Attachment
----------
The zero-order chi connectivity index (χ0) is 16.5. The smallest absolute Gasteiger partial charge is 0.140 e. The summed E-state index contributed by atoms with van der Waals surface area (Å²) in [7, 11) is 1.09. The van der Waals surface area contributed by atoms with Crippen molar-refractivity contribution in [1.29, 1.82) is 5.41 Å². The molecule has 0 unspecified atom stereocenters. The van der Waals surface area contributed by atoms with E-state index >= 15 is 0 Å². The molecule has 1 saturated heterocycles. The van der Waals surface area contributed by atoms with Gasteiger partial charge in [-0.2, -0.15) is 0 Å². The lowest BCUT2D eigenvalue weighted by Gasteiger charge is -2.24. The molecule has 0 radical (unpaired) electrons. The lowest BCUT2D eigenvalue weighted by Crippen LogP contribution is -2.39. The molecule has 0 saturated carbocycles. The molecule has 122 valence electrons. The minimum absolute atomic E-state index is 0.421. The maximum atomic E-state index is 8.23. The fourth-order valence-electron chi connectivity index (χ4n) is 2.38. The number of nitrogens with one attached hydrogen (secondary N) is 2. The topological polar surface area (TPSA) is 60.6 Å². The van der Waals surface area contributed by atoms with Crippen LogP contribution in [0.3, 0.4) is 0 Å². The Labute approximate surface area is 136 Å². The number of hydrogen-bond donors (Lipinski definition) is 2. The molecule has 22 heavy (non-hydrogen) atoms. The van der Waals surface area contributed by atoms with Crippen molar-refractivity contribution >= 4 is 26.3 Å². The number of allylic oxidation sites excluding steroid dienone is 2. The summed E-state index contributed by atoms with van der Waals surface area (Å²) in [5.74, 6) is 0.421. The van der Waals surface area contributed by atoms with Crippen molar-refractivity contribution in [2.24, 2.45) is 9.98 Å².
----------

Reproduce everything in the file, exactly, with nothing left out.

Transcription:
The zero-order chi connectivity index (χ0) is 16.5. The smallest absolute Gasteiger partial charge is 0.140 e. The summed E-state index contributed by atoms with van der Waals surface area (Å²) in [7, 11) is 1.09. The van der Waals surface area contributed by atoms with Crippen molar-refractivity contribution in [1.29, 1.82) is 5.41 Å². The molecule has 0 unspecified atom stereocenters. The van der Waals surface area contributed by atoms with E-state index >= 15 is 0 Å². The molecule has 1 saturated heterocycles. The van der Waals surface area contributed by atoms with Gasteiger partial charge in [-0.2, -0.15) is 0 Å². The lowest BCUT2D eigenvalue weighted by Gasteiger charge is -2.24. The molecule has 0 radical (unpaired) electrons. The lowest BCUT2D eigenvalue weighted by Crippen LogP contribution is -2.39. The molecule has 0 saturated carbocycles. The molecule has 122 valence electrons. The minimum absolute atomic E-state index is 0.421. The maximum atomic E-state index is 8.23. The fourth-order valence-electron chi connectivity index (χ4n) is 2.38. The number of nitrogens with one attached hydrogen (secondary N) is 2. The topological polar surface area (TPSA) is 60.6 Å². The van der Waals surface area contributed by atoms with Crippen LogP contribution in [0.3, 0.4) is 0 Å². The Labute approximate surface area is 136 Å². The number of hydrogen-bond donors (Lipinski definition) is 2. The molecule has 22 heavy (non-hydrogen) atoms. The van der Waals surface area contributed by atoms with Crippen molar-refractivity contribution >= 4 is 26.3 Å². The number of allylic oxidation sites excluding steroid dienone is 2. The summed E-state index contributed by atoms with van der Waals surface area (Å²) in [5.74, 6) is 0.421. The van der Waals surface area contributed by atoms with Crippen molar-refractivity contribution in [2.24, 2.45) is 9.98 Å².